The Door Guard that will never go away from … LILEKS (James) :: The Bleat 2020 WEDNESDAY
When I entered the office the other day I saw this . . . this thing.
The screen shows an abstraction of a camera lens, looking, searching for something to see and grab. When it wakes, it turns on a bright light and displays a human shape, so you can fit yourself into its contours for evaluation.
It takes your temp. Okay. Question: let’s say you wake, in November of 2020, the Plague Year, and you’re a bit achy and hot. You have two options: work from home, as you’ve been doing since March, or drag yourself to the office. Who’s going to do the latter? I mean, I think I could beg off a Zoom call because I felt a little feverish.
But let’s say you’re a hard-charging sort who just has to go to the office and be a world-beater, bark orders, shove around subordinates. Push! Push! Push! And you’re a bit hot. Do you stop at this thing to get evaluated? No, because you’re important and have things to do. You’re fine and you’re wearing a mask and everyone else is wearing a mask, and besides, there’s not more than six people in this part of the office, because everyone’s working from home.
Will that happen? That will not happen.
It’s there just in case. A reminder. A tool. An assistant. What’s the problem? No problem. Except that it’s off-putting in a way I can’t describe. It’s like a judgment device. A purity monitor. It suggests that it somehow has authority. It presumes I need interrogating. I don’t think it’s connected to the office security database that logs my card-beep on the entrance pad, but why wouldn’t it, some day? Wouldn’t that make sense? Wouldn’t that help with tracking and DEFEATING COVID?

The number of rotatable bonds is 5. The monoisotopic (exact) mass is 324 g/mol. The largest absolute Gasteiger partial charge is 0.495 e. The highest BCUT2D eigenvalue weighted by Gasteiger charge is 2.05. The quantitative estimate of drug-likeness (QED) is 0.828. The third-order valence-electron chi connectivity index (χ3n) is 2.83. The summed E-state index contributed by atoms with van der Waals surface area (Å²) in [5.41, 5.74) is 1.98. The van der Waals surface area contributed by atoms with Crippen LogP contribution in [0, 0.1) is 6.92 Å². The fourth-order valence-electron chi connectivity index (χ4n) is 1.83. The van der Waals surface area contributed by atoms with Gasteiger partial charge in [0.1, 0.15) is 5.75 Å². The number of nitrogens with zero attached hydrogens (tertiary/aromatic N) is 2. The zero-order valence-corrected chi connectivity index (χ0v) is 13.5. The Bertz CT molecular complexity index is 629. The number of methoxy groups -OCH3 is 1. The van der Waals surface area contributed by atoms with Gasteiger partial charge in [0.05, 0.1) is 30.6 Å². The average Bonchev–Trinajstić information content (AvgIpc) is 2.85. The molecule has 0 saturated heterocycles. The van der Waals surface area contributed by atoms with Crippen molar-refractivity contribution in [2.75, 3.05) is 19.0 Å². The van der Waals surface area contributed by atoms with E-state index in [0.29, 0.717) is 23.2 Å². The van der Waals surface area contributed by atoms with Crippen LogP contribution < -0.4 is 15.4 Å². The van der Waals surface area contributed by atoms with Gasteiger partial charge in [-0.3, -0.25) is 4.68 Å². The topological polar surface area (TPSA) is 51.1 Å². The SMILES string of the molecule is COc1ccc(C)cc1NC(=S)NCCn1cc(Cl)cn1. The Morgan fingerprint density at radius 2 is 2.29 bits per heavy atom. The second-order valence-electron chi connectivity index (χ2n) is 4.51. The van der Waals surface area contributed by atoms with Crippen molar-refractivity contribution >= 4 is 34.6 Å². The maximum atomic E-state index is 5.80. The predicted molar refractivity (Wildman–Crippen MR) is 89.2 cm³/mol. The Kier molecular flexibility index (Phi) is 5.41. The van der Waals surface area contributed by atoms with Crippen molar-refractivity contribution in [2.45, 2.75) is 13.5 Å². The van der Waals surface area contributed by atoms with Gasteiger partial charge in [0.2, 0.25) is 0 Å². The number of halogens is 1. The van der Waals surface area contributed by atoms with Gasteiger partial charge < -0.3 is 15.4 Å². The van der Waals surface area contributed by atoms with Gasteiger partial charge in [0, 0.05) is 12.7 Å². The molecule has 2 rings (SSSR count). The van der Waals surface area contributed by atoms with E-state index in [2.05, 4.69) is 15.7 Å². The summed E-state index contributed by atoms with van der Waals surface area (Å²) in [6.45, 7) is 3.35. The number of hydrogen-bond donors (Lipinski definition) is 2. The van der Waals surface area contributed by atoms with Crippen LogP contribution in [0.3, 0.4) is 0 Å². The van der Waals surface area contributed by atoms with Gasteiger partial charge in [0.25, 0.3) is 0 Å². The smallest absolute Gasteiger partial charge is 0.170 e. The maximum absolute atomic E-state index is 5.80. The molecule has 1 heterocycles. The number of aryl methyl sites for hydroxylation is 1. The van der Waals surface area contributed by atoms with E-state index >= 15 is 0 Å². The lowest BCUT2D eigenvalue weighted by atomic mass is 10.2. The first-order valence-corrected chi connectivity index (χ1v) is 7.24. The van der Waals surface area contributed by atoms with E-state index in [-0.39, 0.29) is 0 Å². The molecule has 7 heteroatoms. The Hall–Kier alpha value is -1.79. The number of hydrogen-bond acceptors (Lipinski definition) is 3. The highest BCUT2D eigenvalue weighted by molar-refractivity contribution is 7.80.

Why wouldn’t you put your face in that thing every time you entered the area?
What’s wrong with you that you’d react with anything but relief and gratitude?
It’s this: I don’t think that thing is ever going to go away. I can’t see a point where building management says “oh, we don’t need those anymore.” Someone pipes up: it’s flu season. You’re right, best keep them there.
At some point in a pandemic, the suspicion of infection morphs into the presumption of infection. That’s smart if it’s bad and widespread and raging. Hospitals overwhelmed, the sick hacking on every street, clinic corridors jammed with the rheumy victims, cordwood stacked like bodies in the morgue, or something. But this is not that. What’s more, this was never that. It was apparent months ago that this is not that. It’s not mild flu, but it’s not that.
The presumption of infection in a situation where A) it’s not the case, and B) the consequences for infection are statistically nominal, well, this is injurious to society, and every incremental introduction of something that bolsters the accumulated paranoia makes it more difficult to surpass the sense of constant suspicion.
These devices become talismans of safety. You start to distrust places that don’t have them. You resent the suggestion that you submit to them, but you go along – it’s anti-social to do otherwise. It just becomes part of life: standing in front of the device and fitting your shoulders to the contours of the anonymous human shape on the screen.
So the casual rote submission is a loyalty oath, of sorts. It’s not some part of a grand scheme. Doesn’t work like that. Doesn’t have to. It’s a series of assumptions and well-intentioned ideas and precautions that nevertheless have the effect of shaping how you feel about the world outside your door.
We’ll get used to it. And then we’ll get used to the next thing.
Note: today I noticed that the secondary entrance to the office has been closed, channeling everyone to the Purity Monitor. This means that a six-elevator bank has been closed, pushing everyone to a four-elevator bank which will pack more people into a confined space.
So no one can use this door? What the hell?
That was today. Tomorrow, I’ll be used to it.